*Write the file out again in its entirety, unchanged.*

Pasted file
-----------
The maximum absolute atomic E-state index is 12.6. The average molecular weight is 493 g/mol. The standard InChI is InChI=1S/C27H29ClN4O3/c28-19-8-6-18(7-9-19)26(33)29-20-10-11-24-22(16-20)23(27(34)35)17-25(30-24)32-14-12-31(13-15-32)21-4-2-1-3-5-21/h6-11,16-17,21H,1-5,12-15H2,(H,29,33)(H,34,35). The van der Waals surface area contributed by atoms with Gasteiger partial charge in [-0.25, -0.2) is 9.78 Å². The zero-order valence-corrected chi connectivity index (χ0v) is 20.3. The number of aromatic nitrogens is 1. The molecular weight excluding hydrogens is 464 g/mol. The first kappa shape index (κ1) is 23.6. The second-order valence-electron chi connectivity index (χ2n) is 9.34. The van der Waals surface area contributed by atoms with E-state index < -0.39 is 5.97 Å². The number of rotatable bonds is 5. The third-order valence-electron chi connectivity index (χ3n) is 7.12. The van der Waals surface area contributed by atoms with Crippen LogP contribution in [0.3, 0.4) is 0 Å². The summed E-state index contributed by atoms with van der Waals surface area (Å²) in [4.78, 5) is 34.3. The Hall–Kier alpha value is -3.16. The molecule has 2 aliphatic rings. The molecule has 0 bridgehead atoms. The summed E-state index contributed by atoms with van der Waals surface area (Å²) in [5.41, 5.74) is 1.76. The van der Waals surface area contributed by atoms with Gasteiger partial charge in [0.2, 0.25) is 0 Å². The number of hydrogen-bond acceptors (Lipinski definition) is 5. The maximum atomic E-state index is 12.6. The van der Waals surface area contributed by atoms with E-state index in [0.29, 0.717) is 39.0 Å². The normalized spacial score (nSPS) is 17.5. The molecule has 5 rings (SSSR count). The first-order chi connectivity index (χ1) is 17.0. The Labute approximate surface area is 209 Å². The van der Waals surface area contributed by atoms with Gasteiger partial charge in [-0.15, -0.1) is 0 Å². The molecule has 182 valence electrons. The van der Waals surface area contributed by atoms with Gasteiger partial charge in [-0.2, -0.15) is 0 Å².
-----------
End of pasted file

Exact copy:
The maximum absolute atomic E-state index is 12.6. The average molecular weight is 493 g/mol. The standard InChI is InChI=1S/C27H29ClN4O3/c28-19-8-6-18(7-9-19)26(33)29-20-10-11-24-22(16-20)23(27(34)35)17-25(30-24)32-14-12-31(13-15-32)21-4-2-1-3-5-21/h6-11,16-17,21H,1-5,12-15H2,(H,29,33)(H,34,35). The van der Waals surface area contributed by atoms with Gasteiger partial charge in [-0.25, -0.2) is 9.78 Å². The zero-order valence-corrected chi connectivity index (χ0v) is 20.3. The number of aromatic nitrogens is 1. The molecular weight excluding hydrogens is 464 g/mol. The first kappa shape index (κ1) is 23.6. The second-order valence-electron chi connectivity index (χ2n) is 9.34. The van der Waals surface area contributed by atoms with E-state index < -0.39 is 5.97 Å². The number of rotatable bonds is 5. The third-order valence-electron chi connectivity index (χ3n) is 7.12. The van der Waals surface area contributed by atoms with Crippen LogP contribution in [0.3, 0.4) is 0 Å². The summed E-state index contributed by atoms with van der Waals surface area (Å²) in [4.78, 5) is 34.3. The Hall–Kier alpha value is -3.16. The molecule has 2 aliphatic rings. The molecule has 0 bridgehead atoms. The summed E-state index contributed by atoms with van der Waals surface area (Å²) in [5.41, 5.74) is 1.76. The van der Waals surface area contributed by atoms with Gasteiger partial charge in [0.2, 0.25) is 0 Å². The number of hydrogen-bond acceptors (Lipinski definition) is 5. The maximum atomic E-state index is 12.6. The van der Waals surface area contributed by atoms with E-state index in [0.29, 0.717) is 39.0 Å². The normalized spacial score (nSPS) is 17.5. The molecule has 5 rings (SSSR count). The first-order chi connectivity index (χ1) is 17.0. The Labute approximate surface area is 209 Å². The van der Waals surface area contributed by atoms with Gasteiger partial charge in [-0.15, -0.1) is 0 Å². The molecule has 182 valence electrons. The van der Waals surface area contributed by atoms with Gasteiger partial charge in [-0.2, -0.15) is 0 Å².